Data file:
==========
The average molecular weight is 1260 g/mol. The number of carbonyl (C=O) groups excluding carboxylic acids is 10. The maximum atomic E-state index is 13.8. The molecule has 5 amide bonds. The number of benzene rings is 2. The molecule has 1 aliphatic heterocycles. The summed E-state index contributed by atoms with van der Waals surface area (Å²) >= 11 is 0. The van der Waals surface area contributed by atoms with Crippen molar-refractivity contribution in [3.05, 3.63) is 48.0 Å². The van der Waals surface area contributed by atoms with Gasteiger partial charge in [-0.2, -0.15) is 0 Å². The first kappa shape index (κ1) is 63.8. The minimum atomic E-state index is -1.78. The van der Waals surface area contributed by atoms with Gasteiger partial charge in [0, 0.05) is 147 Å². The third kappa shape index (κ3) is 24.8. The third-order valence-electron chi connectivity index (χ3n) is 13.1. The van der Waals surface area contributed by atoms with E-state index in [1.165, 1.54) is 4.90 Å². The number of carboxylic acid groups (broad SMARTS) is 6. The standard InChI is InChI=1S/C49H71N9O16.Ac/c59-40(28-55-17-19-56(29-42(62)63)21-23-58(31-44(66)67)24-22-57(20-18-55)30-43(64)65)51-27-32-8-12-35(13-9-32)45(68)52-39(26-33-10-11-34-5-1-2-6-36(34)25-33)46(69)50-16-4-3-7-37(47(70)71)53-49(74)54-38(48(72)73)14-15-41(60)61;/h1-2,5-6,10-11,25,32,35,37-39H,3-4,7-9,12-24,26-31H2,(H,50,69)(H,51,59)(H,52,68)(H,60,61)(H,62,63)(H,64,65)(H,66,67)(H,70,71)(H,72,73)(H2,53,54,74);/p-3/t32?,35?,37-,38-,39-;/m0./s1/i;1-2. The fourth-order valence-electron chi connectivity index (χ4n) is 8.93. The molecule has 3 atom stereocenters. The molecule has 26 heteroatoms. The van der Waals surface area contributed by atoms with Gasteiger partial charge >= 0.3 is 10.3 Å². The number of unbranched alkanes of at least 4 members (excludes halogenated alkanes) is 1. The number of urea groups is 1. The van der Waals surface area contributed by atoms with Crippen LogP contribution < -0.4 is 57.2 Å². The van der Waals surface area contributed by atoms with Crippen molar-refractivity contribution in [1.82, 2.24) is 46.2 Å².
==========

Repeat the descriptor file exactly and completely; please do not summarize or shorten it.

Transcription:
The average molecular weight is 1260 g/mol. The number of carbonyl (C=O) groups excluding carboxylic acids is 10. The maximum atomic E-state index is 13.8. The molecule has 5 amide bonds. The number of benzene rings is 2. The molecule has 1 aliphatic heterocycles. The summed E-state index contributed by atoms with van der Waals surface area (Å²) >= 11 is 0. The van der Waals surface area contributed by atoms with Crippen molar-refractivity contribution in [3.05, 3.63) is 48.0 Å². The van der Waals surface area contributed by atoms with Gasteiger partial charge in [-0.2, -0.15) is 0 Å². The first kappa shape index (κ1) is 63.8. The minimum atomic E-state index is -1.78. The van der Waals surface area contributed by atoms with Gasteiger partial charge in [0, 0.05) is 147 Å². The third kappa shape index (κ3) is 24.8. The third-order valence-electron chi connectivity index (χ3n) is 13.1. The van der Waals surface area contributed by atoms with E-state index in [1.165, 1.54) is 4.90 Å². The number of carboxylic acid groups (broad SMARTS) is 6. The standard InChI is InChI=1S/C49H71N9O16.Ac/c59-40(28-55-17-19-56(29-42(62)63)21-23-58(31-44(66)67)24-22-57(20-18-55)30-43(64)65)51-27-32-8-12-35(13-9-32)45(68)52-39(26-33-10-11-34-5-1-2-6-36(34)25-33)46(69)50-16-4-3-7-37(47(70)71)53-49(74)54-38(48(72)73)14-15-41(60)61;/h1-2,5-6,10-11,25,32,35,37-39H,3-4,7-9,12-24,26-31H2,(H,50,69)(H,51,59)(H,52,68)(H,60,61)(H,62,63)(H,64,65)(H,66,67)(H,70,71)(H,72,73)(H2,53,54,74);/p-3/t32?,35?,37-,38-,39-;/m0./s1/i;1-2. The fourth-order valence-electron chi connectivity index (χ4n) is 8.93. The molecule has 3 atom stereocenters. The molecule has 26 heteroatoms. The van der Waals surface area contributed by atoms with Gasteiger partial charge >= 0.3 is 10.3 Å². The number of unbranched alkanes of at least 4 members (excludes halogenated alkanes) is 1. The number of urea groups is 1. The van der Waals surface area contributed by atoms with Crippen LogP contribution < -0.4 is 57.2 Å². The van der Waals surface area contributed by atoms with Crippen molar-refractivity contribution in [1.82, 2.24) is 46.2 Å².